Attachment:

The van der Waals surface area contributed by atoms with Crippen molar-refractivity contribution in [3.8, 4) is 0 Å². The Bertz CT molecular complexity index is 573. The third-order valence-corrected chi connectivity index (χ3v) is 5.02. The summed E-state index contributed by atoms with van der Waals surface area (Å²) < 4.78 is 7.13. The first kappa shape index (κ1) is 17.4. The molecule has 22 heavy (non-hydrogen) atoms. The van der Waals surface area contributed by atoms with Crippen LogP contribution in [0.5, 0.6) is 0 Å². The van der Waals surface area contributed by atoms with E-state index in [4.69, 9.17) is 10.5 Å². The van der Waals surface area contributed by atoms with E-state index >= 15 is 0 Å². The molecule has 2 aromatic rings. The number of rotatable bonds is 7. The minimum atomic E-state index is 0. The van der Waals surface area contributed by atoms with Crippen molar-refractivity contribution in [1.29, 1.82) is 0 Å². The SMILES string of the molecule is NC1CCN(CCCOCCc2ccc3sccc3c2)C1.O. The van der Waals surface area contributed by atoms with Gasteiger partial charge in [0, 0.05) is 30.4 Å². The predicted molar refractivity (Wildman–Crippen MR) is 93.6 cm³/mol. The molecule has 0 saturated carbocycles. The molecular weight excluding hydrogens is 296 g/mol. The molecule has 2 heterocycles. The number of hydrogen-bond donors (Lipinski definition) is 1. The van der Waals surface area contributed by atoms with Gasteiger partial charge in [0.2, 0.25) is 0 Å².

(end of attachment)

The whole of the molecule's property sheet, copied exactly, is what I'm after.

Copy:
The van der Waals surface area contributed by atoms with Crippen molar-refractivity contribution in [3.8, 4) is 0 Å². The Bertz CT molecular complexity index is 573. The third-order valence-corrected chi connectivity index (χ3v) is 5.02. The summed E-state index contributed by atoms with van der Waals surface area (Å²) < 4.78 is 7.13. The first kappa shape index (κ1) is 17.4. The molecule has 22 heavy (non-hydrogen) atoms. The van der Waals surface area contributed by atoms with Crippen LogP contribution in [0.5, 0.6) is 0 Å². The van der Waals surface area contributed by atoms with E-state index in [4.69, 9.17) is 10.5 Å². The van der Waals surface area contributed by atoms with E-state index >= 15 is 0 Å². The molecule has 2 aromatic rings. The number of rotatable bonds is 7. The minimum atomic E-state index is 0. The van der Waals surface area contributed by atoms with Crippen molar-refractivity contribution in [1.29, 1.82) is 0 Å². The SMILES string of the molecule is NC1CCN(CCCOCCc2ccc3sccc3c2)C1.O. The van der Waals surface area contributed by atoms with Gasteiger partial charge in [0, 0.05) is 30.4 Å². The predicted molar refractivity (Wildman–Crippen MR) is 93.6 cm³/mol. The molecule has 0 saturated carbocycles. The molecular weight excluding hydrogens is 296 g/mol. The molecule has 2 heterocycles. The number of hydrogen-bond donors (Lipinski definition) is 1. The van der Waals surface area contributed by atoms with Gasteiger partial charge in [0.2, 0.25) is 0 Å².